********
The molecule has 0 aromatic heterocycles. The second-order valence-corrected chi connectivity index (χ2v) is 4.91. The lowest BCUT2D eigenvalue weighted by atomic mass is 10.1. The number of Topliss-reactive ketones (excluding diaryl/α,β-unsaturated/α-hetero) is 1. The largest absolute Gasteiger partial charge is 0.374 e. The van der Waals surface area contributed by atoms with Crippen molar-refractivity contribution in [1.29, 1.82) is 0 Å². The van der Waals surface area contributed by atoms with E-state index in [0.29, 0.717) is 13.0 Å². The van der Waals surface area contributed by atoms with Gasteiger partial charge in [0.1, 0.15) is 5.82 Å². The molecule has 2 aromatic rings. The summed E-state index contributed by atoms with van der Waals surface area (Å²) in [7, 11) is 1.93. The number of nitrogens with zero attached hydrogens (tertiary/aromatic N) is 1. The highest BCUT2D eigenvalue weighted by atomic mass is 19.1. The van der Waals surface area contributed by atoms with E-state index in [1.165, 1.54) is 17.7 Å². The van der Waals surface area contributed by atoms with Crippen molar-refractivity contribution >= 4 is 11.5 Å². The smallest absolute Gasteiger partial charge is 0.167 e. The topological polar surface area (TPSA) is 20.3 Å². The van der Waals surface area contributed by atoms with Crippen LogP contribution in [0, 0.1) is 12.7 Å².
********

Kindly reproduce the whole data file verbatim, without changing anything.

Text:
The molecule has 0 aromatic heterocycles. The second-order valence-corrected chi connectivity index (χ2v) is 4.91. The lowest BCUT2D eigenvalue weighted by atomic mass is 10.1. The number of Topliss-reactive ketones (excluding diaryl/α,β-unsaturated/α-hetero) is 1. The largest absolute Gasteiger partial charge is 0.374 e. The van der Waals surface area contributed by atoms with Crippen molar-refractivity contribution in [1.29, 1.82) is 0 Å². The van der Waals surface area contributed by atoms with E-state index in [0.29, 0.717) is 13.0 Å². The van der Waals surface area contributed by atoms with Gasteiger partial charge in [0.1, 0.15) is 5.82 Å². The molecule has 2 aromatic rings. The summed E-state index contributed by atoms with van der Waals surface area (Å²) in [7, 11) is 1.93. The number of nitrogens with zero attached hydrogens (tertiary/aromatic N) is 1. The highest BCUT2D eigenvalue weighted by atomic mass is 19.1. The van der Waals surface area contributed by atoms with E-state index in [1.165, 1.54) is 17.7 Å². The van der Waals surface area contributed by atoms with Crippen molar-refractivity contribution >= 4 is 11.5 Å². The smallest absolute Gasteiger partial charge is 0.167 e. The topological polar surface area (TPSA) is 20.3 Å². The van der Waals surface area contributed by atoms with Crippen LogP contribution in [0, 0.1) is 12.7 Å².